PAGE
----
UN NEEDS HELP PROTECTING CIVILIANS IN SYRIA

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Citing the Syrian Government’s “manifest” failure to protect its population, two senior United Nations officials today called on the international community to take immediate, decisive action to meet its responsibility to protect civilians in the country from further atrocities.

“With the increasing violence and deepening sectarian tensions, the risk of further mass atrocity crimes is high. The time for action is now,” the Special Advisers of the Secretary-General on the Prevention of Genocide and on the Responsibility to Protect, Francis Deng and Edward Luck, respectively, said in a joint statement.

They called on the international community to take action to meet its ‘responsibility to protect’ populations at risk of further atrocities in Syria, taking into consideration “the full range of tools available under the United Nations Charter.”

Agreed at a summit of world leaders in 2005 and sometimes known as ‘R2P,’ the principle of the responsibility to protect holds States responsible for shielding their own populations from genocide, war crimes, ethnic cleansing, and related crimes against humanity and requires the international community to step in if this obligation is not met.

The UN estimates that more than 10,000 people, mostly civilians, have been killed in Syria and tens of thousands displaced since the uprising against President Bashar al-Assad began some 16 months ago.

The two men said they were gravely alarmed by the widespread reports of mass killings in attacks that involved a series of Government artillery and tank shellings on residential neighbourhoods, as well as alleged attacks against civilians and civilian infrastructure by a pro-government militia and other armed groups, which may constitute crimes against humanity.

“These massacres underscore the Syrian Government’s manifest failure to protect its population,” they stated.

The mass killings of civilians in Houla and Mazraat al-Qubeir, including the brutal assault and murder of women and children at close range, represent an alarming escalation in targeted attacks against civilians, they said, adding, “They must cease immediately.”

The Special Advisers underlined the importance of unimpeded access for the UN Supervision Mission in Syria (UNSMIS) to carry out its mandate, particularly in ascertaining the facts of such killings.

They also called on all parties to immediately end all acts of violence and commit to implementing the six-point peace plan put forward by the Joint Special Envoy of the UN and the Arab League for the Syrian Crisis, Kofi Annan.

UNSMIS observers are charged with monitoring the cessation of violence, as well as monitoring and supporting the full implementation of the peace plan.

The plan calls for an end to violence, access for humanitarian agencies to provide relief to those in need, the release of detainees, the start of inclusive political dialogue that takes into account the aspirations of the Syrian people, and unrestricted access to the country for the international media.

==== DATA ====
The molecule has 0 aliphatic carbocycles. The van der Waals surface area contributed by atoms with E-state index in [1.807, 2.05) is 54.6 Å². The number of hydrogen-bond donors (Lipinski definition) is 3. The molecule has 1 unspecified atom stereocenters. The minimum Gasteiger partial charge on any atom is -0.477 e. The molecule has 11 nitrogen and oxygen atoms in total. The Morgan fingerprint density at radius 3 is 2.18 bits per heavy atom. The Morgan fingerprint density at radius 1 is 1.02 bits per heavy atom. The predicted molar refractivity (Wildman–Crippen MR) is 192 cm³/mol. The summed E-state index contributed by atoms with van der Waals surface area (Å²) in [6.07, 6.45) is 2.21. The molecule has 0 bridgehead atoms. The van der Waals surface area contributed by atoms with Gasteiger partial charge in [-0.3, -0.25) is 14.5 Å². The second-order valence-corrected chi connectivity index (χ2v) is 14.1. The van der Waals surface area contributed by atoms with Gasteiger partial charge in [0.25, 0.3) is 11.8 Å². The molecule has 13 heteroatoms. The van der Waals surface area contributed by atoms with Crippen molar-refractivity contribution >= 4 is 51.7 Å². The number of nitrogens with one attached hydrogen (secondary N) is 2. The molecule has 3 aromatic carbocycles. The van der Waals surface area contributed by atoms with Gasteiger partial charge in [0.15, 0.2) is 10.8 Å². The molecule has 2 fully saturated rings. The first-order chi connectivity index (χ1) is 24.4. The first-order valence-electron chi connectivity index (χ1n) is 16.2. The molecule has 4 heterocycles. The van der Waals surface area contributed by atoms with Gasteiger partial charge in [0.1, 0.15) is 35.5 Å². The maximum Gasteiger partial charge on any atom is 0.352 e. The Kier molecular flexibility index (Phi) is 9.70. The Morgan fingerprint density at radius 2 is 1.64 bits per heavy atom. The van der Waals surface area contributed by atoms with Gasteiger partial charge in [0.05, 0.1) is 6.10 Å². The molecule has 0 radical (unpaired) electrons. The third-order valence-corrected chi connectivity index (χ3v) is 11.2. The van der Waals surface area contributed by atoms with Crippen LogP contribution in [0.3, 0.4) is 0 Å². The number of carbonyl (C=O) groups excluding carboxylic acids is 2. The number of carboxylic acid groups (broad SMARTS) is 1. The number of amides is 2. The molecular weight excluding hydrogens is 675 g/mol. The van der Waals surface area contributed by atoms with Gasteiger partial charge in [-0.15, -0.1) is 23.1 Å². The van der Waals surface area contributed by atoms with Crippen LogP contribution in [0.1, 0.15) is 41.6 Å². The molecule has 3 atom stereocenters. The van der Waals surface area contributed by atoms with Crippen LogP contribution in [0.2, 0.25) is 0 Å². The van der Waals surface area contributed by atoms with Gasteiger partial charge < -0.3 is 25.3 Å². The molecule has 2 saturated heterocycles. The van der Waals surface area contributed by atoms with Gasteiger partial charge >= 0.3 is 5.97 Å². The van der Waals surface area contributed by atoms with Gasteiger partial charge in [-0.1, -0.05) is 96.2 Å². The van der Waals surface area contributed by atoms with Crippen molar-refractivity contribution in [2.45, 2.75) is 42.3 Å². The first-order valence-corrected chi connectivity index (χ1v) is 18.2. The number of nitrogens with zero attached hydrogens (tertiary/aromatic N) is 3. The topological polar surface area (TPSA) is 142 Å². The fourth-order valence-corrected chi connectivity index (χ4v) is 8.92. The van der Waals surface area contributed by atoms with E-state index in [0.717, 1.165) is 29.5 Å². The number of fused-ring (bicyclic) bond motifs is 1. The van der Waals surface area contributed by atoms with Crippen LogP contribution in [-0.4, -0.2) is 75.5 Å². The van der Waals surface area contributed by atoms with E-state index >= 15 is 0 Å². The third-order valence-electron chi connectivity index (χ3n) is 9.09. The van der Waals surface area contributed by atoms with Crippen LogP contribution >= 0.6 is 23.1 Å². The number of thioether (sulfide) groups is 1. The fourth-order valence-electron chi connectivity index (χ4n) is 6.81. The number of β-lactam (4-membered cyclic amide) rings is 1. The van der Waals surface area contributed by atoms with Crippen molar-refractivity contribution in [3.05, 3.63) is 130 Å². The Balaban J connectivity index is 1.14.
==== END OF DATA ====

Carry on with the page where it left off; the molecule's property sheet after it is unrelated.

Last week, the UN High Commissioner for Human Rights, Navi Pillay, noted that the killings in Syria over recent weeks are indicative of a pattern that may amount to crimes against humanity. She added that the confrontations in certain areas of the country have taken on the character of an internal conflict, subject to international humanitarian law and possible war crimes prosecution.

Meanwhile, United Nations observers, having finally entered al-Haffeh, reported that the Syrian town appeared deserted, with many buildings burned down and the “strong stench of dead bodies” in the air.

Staff from the UN Supervision Mission in Syria (UNSMIS) had been impeded from reaching the town in recent days by the ongoing violence in the area. When they reached the site today, most government institutions were set on fire, stores were looted and burned and residential homes appeared rummaged.

“A strong stench of dead bodies was in the air and there appeared to be pockets in the town where fighting is still ongoing,” the spokesperson for UNSMIS, Sausan Ghosheh, said. “The number of casualties is still unclear.”

In addition, the observers found that the Baath Party headquarters in the town was shelled and appeared to be the site of heavy fighting. Remnants of heavy weapons and a range of different calibre arms were found in the town. Cars, both civilian and security, were also set on fire and damaged.

“UNSMIS is deeply concerned about the escalating level of violence in Syria and calls on all parties to put down their weapons and choose the path of non-violence for the welfare of the Syrian people who have suffered enough,” stated Ms. Ghosheh.

The UN estimates that more than 10,000 people, mostly civilians, have been killed in Syria and tens of thousands displaced since the uprising against President Bashar al-Assad began some 16 months ago.

UNSMIS observers have been charged with monitoring the cessation of violence in Syria, as well as monitoring and supporting the full implementation of a six-point peace plan put forward by the Joint Special Envoy of the UN and the Arab League for the Syrian Crisis, Kofi Annan.

The plan calls for an end to violence, access for humanitarian agencies to provide relief to those in need, the release of detainees, the start of inclusive political dialogue that takes into account the aspirations of the Syrian people, and unrestricted access to the country for the international media.